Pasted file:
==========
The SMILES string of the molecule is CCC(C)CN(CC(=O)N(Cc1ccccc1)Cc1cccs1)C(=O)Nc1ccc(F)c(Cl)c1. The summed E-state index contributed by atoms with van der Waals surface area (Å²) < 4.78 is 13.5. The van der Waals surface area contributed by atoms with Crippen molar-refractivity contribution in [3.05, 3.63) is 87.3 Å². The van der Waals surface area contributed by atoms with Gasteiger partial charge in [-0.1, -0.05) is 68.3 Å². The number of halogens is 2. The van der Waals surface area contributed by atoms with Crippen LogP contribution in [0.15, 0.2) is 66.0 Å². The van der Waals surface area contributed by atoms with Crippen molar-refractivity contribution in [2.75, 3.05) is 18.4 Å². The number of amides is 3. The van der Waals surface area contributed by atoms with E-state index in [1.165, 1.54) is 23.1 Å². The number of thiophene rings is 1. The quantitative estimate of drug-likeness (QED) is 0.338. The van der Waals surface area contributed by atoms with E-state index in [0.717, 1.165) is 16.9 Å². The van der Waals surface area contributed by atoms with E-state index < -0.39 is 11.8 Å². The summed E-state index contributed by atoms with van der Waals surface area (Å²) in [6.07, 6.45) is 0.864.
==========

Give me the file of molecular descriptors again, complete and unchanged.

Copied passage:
The SMILES string of the molecule is CCC(C)CN(CC(=O)N(Cc1ccccc1)Cc1cccs1)C(=O)Nc1ccc(F)c(Cl)c1. The summed E-state index contributed by atoms with van der Waals surface area (Å²) < 4.78 is 13.5. The van der Waals surface area contributed by atoms with Crippen molar-refractivity contribution in [3.05, 3.63) is 87.3 Å². The van der Waals surface area contributed by atoms with Gasteiger partial charge in [-0.1, -0.05) is 68.3 Å². The number of halogens is 2. The van der Waals surface area contributed by atoms with Crippen LogP contribution in [0.15, 0.2) is 66.0 Å². The van der Waals surface area contributed by atoms with Crippen molar-refractivity contribution in [2.75, 3.05) is 18.4 Å². The number of amides is 3. The van der Waals surface area contributed by atoms with E-state index in [1.165, 1.54) is 23.1 Å². The number of thiophene rings is 1. The quantitative estimate of drug-likeness (QED) is 0.338. The van der Waals surface area contributed by atoms with E-state index in [0.717, 1.165) is 16.9 Å². The van der Waals surface area contributed by atoms with E-state index < -0.39 is 11.8 Å². The summed E-state index contributed by atoms with van der Waals surface area (Å²) in [6.07, 6.45) is 0.864.